Initiative encourages health practitioners to make their biblical values explicit.
Physicians and dentists’ waiting rooms rarely elicit feelings of comfort, fondness, or solace. For many patients, they cause feelings of restlessness and apprehension.
In the waiting rooms of Seventh-day Adventist health practitioners, however, that may be about to change. A new initiative spearheaded by long-time evangelist and healthful living advocate Mark Finley is encouraging Adventist medical professionals to use their offices to make their mission and values explicit. Finley shared the novel elements of the initiative on the opening night of the Adventist Medical Evangelism Network (AMEN) conference in Indian Wells, California, United States, on October 28, 2021.
“One of the roles of AMEN is to provide resources for [Adventist] physicians, dentists, and medical personnel,” Finley explained. As part of this, AMEN recently developed a prescription pad unlike any other.
“I recognize that prescription pads are part of a bygone era in some medical practices,” Finley acknowledged. “But this is a unique prescription pad.”
At first sight, the pad looks just like any other. But this one is titled, “Prescription from Jesus, the Master Physician,” and quotes 3 John 1:2, where the apostle John wrote, “Beloved, I pray that you may prosper in all things and be in health, just as your soul prospers.” At the bottom, the prescription pad quotes Isaiah 40:29, which reads, “[God] gives power to the weak, and to those who have no might, He increases strength.”
Finley suggested some uses for the prescription pad. “You can write a personal message, including a short spiritual note and a Bible verse,” he said. “You can also write practical lifestyle ‘prescriptions.’ For example, ‘John, your blood pressure is high. Exercise five times a week, walking 30 minutes each time,’ ” Finley shared, adding, “We feel that this prescription pad will be really helpful to [Adventist] medical personnel.”
A Model Waiting Room
Another element of this new push to assist health-care professionals in sharing their faith and values is changing the way they see their waiting rooms, helping them be more intentional in their approach to sharing what they believe even before they talk to a patient.
“The key question we ask [Adventist] physicians is, ‘Does your waiting room reflect your mission and values?’ ” Finley shared.
He explained that one of the things AMEN leaders have done this year is to set up a model waiting room, with at least three items that Finley called “key elements to creating a spiritual environment.”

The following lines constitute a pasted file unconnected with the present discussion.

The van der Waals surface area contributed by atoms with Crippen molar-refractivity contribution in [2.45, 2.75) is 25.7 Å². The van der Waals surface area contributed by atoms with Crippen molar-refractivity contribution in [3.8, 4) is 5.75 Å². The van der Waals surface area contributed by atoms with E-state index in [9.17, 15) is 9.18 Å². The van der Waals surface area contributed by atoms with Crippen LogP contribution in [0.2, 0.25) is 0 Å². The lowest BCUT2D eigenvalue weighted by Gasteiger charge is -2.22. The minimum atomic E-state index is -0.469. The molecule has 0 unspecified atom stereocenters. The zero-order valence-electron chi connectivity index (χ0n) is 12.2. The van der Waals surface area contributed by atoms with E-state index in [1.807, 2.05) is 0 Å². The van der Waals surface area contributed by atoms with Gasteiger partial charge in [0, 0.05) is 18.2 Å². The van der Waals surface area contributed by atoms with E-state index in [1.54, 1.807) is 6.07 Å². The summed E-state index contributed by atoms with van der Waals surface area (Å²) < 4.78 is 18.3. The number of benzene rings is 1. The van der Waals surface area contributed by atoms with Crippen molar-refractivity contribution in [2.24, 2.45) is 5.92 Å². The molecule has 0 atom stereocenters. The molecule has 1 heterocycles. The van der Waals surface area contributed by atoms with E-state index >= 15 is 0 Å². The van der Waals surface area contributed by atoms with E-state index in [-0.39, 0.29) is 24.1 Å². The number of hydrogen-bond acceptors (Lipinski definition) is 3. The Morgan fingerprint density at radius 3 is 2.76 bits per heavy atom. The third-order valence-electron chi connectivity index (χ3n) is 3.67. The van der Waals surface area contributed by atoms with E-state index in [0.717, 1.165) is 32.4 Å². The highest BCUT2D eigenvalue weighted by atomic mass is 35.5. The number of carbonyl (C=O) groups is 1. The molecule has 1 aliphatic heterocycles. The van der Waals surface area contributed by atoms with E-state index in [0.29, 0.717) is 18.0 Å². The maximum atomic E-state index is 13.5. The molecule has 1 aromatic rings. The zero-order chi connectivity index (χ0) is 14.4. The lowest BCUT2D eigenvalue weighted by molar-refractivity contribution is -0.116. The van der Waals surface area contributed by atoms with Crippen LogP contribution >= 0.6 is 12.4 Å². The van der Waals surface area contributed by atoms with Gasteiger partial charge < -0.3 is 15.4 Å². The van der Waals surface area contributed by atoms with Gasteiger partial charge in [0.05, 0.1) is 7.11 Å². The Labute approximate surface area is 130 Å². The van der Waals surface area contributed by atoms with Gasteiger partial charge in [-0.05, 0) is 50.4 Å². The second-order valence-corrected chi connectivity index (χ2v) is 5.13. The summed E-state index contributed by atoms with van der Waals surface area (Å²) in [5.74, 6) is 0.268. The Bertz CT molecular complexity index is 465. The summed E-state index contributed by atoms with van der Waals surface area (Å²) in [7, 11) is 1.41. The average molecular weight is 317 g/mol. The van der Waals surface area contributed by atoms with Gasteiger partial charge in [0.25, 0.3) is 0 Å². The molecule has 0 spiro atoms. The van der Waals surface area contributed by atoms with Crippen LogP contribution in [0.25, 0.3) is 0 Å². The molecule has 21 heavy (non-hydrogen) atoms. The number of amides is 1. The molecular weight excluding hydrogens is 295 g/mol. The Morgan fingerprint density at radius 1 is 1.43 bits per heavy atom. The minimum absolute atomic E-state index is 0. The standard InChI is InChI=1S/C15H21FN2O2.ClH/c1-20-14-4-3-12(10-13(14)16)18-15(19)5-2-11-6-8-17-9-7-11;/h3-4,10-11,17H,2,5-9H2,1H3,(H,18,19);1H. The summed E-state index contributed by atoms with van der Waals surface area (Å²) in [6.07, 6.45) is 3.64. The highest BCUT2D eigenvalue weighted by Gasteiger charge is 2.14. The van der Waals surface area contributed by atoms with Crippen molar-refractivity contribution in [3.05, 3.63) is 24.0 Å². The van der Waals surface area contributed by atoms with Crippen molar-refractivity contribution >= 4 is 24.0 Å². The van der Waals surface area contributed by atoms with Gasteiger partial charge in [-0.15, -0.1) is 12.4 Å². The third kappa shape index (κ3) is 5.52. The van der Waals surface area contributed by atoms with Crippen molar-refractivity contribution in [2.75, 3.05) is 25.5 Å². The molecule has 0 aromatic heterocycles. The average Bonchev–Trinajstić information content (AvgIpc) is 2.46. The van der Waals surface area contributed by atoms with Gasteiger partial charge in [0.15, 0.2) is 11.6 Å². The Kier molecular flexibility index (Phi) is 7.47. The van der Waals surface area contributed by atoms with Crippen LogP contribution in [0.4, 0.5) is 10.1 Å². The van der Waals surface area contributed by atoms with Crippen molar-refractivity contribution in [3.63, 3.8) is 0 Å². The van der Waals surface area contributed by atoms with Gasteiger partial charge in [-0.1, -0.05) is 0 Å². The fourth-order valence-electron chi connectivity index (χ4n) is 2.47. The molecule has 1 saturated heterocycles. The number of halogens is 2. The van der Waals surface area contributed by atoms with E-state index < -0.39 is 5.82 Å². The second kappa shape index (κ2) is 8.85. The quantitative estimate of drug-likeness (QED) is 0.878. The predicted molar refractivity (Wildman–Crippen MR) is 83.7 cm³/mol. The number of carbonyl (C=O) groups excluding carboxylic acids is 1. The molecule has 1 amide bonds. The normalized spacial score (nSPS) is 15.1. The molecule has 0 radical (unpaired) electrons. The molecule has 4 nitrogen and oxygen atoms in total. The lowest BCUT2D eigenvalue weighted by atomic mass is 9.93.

First, he mentioned high-quality health and spiritual literature. “You can offer various magazines and booklets discussing health-related issues. Also, spiritual magazines or pamphlets,” he said. The idea is that the literature in the waiting rooms of Adventist health practitioners reflects biblical values.
Finley interviewed David Otis, an experienced Adventist dentist who has made a point of sharing inspiring literature in his waiting room. Otis shared that when he purchased and opened his dental office, the first thing he and his wife did was to dedicate his office to the Lord. “We knelt down in the middle of the waiting room … and we prayed,” he said. They also set up a literature rack. “Each time we fill that literature rack, we do the same thing — we kneel, and we dedicate that literature, [praying] that it will fall into the right hands, and that people will be blessed.”
Otis acknowledged that most of the time, they do not expect to know or see the fruits of their ministry of literature. “But,” he said, “the silent messengers of truth-filled resources in that room [can help us] reach people for Jesus.”
Encouraging Placards, Inspiring Artwork
A second element Finley suggested is placards. “Place encouraging placards [in your waiting room] that speak a great deal about why we exist,” he said.
One of the special placards designed for Adventist physicians reads, “Our Commitment: You are more than a mere statistic. You are a human being created with limitless potential and highly valued by God. Your well-being is our top priority.”
“There are a number of these placards,” Finley explained, “so when a patient goes through the waiting room, they see what our values are. They are short, they are positive, and they are very, very encouraging.”
Aonther message reads, “Keep smiling: It’s good for your health,” and quotes Proverbs 17:22, where King Solomon wrote, “A merry heart is a good medicine.” A third one reads, “Healthy choices make a difference. Health is a gift. Cherish it. Choose to live healthy every day.”
Finley explained, “The placards are designed to inspire; they are designed to encourage; they are designed to motivate our patients for better health.”
A third element included in the model waiting room is pictures, Finley said. “Hang uplifting artwork showing patients this is a godly provider’s office — pictures of physicians and medical scenes that are encouraging to the patient. For instance, a well-known picture of a dental office with Jesus assisting the practitioner,” he suggested. “This can help the patient know that this is a godly physician who believes that the Lord is guiding, relating, and in control of their health outcomes.”
Overall, Finley said, Adventist health practitioners should make a point of reflecting their values and mission in their offices, something that he called “archi-theming.” “You build into the architecture of your office or your facility your mission, so every place you look, there is a picture that reflects Christian values and Christian principles,” he said. Thus, a dull waiting room can become a place “that inspires, instructs, and uplifts the spirit.”